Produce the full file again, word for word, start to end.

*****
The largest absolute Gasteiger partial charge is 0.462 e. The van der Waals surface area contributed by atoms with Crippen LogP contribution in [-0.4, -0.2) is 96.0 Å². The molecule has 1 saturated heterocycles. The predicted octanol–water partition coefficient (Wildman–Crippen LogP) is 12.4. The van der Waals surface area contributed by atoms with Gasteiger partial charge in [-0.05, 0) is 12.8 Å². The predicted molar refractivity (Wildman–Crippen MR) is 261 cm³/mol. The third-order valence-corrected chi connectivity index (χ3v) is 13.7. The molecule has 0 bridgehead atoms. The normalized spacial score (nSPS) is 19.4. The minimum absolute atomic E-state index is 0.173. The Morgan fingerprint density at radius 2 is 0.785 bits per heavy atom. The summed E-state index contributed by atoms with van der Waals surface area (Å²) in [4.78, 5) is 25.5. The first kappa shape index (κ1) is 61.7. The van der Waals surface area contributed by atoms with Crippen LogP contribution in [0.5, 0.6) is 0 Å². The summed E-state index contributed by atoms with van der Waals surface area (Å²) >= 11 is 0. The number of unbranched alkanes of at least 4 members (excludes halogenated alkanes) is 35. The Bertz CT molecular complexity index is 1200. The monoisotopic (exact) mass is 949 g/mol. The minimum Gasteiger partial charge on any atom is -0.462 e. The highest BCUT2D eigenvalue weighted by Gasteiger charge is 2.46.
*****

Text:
The largest absolute Gasteiger partial charge is 0.462 e. The van der Waals surface area contributed by atoms with Crippen LogP contribution in [-0.4, -0.2) is 96.0 Å². The molecule has 1 saturated heterocycles. The predicted octanol–water partition coefficient (Wildman–Crippen LogP) is 12.4. The van der Waals surface area contributed by atoms with Gasteiger partial charge in [-0.05, 0) is 12.8 Å². The predicted molar refractivity (Wildman–Crippen MR) is 261 cm³/mol. The third-order valence-corrected chi connectivity index (χ3v) is 13.7. The molecule has 0 bridgehead atoms. The normalized spacial score (nSPS) is 19.4. The minimum absolute atomic E-state index is 0.173. The Morgan fingerprint density at radius 2 is 0.785 bits per heavy atom. The summed E-state index contributed by atoms with van der Waals surface area (Å²) in [4.78, 5) is 25.5. The first kappa shape index (κ1) is 61.7. The van der Waals surface area contributed by atoms with Crippen LogP contribution in [0.5, 0.6) is 0 Å². The summed E-state index contributed by atoms with van der Waals surface area (Å²) >= 11 is 0. The number of unbranched alkanes of at least 4 members (excludes halogenated alkanes) is 35. The Bertz CT molecular complexity index is 1200. The monoisotopic (exact) mass is 949 g/mol. The minimum Gasteiger partial charge on any atom is -0.462 e. The highest BCUT2D eigenvalue weighted by Gasteiger charge is 2.46.